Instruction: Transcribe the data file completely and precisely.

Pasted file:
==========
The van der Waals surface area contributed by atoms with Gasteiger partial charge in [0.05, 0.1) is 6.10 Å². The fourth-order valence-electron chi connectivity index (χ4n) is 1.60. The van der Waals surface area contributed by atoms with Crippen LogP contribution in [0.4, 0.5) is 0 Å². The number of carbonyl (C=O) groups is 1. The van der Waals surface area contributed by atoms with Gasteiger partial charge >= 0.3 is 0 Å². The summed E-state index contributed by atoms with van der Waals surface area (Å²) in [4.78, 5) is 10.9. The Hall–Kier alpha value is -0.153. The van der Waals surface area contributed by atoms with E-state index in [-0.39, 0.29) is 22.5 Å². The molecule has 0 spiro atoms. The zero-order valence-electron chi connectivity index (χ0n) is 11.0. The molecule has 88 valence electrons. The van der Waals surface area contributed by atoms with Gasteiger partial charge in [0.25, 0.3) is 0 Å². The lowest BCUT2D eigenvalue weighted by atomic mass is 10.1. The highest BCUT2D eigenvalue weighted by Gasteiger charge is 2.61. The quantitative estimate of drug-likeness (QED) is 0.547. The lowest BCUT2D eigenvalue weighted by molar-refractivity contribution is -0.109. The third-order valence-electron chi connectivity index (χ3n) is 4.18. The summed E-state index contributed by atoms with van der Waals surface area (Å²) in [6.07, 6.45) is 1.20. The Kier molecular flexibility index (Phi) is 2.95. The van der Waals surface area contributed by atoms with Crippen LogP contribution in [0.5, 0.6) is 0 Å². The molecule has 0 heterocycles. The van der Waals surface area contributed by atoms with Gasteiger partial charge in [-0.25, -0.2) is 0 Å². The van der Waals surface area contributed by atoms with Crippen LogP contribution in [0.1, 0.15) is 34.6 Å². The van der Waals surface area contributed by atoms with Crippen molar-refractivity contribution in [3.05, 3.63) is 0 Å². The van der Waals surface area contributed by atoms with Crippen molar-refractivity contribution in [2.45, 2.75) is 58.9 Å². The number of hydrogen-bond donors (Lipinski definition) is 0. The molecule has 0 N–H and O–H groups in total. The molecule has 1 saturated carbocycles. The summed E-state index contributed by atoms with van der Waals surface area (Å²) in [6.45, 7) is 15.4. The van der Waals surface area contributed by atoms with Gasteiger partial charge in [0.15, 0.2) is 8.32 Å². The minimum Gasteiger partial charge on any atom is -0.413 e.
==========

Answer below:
The van der Waals surface area contributed by atoms with Gasteiger partial charge in [0.05, 0.1) is 6.10 Å². The fourth-order valence-electron chi connectivity index (χ4n) is 1.60. The van der Waals surface area contributed by atoms with Crippen LogP contribution in [0.4, 0.5) is 0 Å². The number of carbonyl (C=O) groups is 1. The van der Waals surface area contributed by atoms with Gasteiger partial charge >= 0.3 is 0 Å². The summed E-state index contributed by atoms with van der Waals surface area (Å²) in [4.78, 5) is 10.9. The Hall–Kier alpha value is -0.153. The van der Waals surface area contributed by atoms with E-state index in [-0.39, 0.29) is 22.5 Å². The molecule has 0 spiro atoms. The zero-order valence-electron chi connectivity index (χ0n) is 11.0. The molecule has 88 valence electrons. The van der Waals surface area contributed by atoms with Gasteiger partial charge in [0.25, 0.3) is 0 Å². The lowest BCUT2D eigenvalue weighted by atomic mass is 10.1. The highest BCUT2D eigenvalue weighted by Gasteiger charge is 2.61. The quantitative estimate of drug-likeness (QED) is 0.547. The lowest BCUT2D eigenvalue weighted by molar-refractivity contribution is -0.109. The third-order valence-electron chi connectivity index (χ3n) is 4.18. The summed E-state index contributed by atoms with van der Waals surface area (Å²) in [6.07, 6.45) is 1.20. The Kier molecular flexibility index (Phi) is 2.95. The van der Waals surface area contributed by atoms with Crippen LogP contribution in [0.5, 0.6) is 0 Å². The molecule has 0 heterocycles. The van der Waals surface area contributed by atoms with Gasteiger partial charge in [-0.25, -0.2) is 0 Å². The van der Waals surface area contributed by atoms with Crippen LogP contribution in [0.1, 0.15) is 34.6 Å². The van der Waals surface area contributed by atoms with Crippen molar-refractivity contribution in [3.05, 3.63) is 0 Å². The van der Waals surface area contributed by atoms with Crippen molar-refractivity contribution in [2.45, 2.75) is 58.9 Å². The number of hydrogen-bond donors (Lipinski definition) is 0. The molecule has 0 N–H and O–H groups in total. The molecule has 1 saturated carbocycles. The summed E-state index contributed by atoms with van der Waals surface area (Å²) in [6.45, 7) is 15.4. The van der Waals surface area contributed by atoms with Gasteiger partial charge in [0.15, 0.2) is 8.32 Å². The minimum Gasteiger partial charge on any atom is -0.413 e.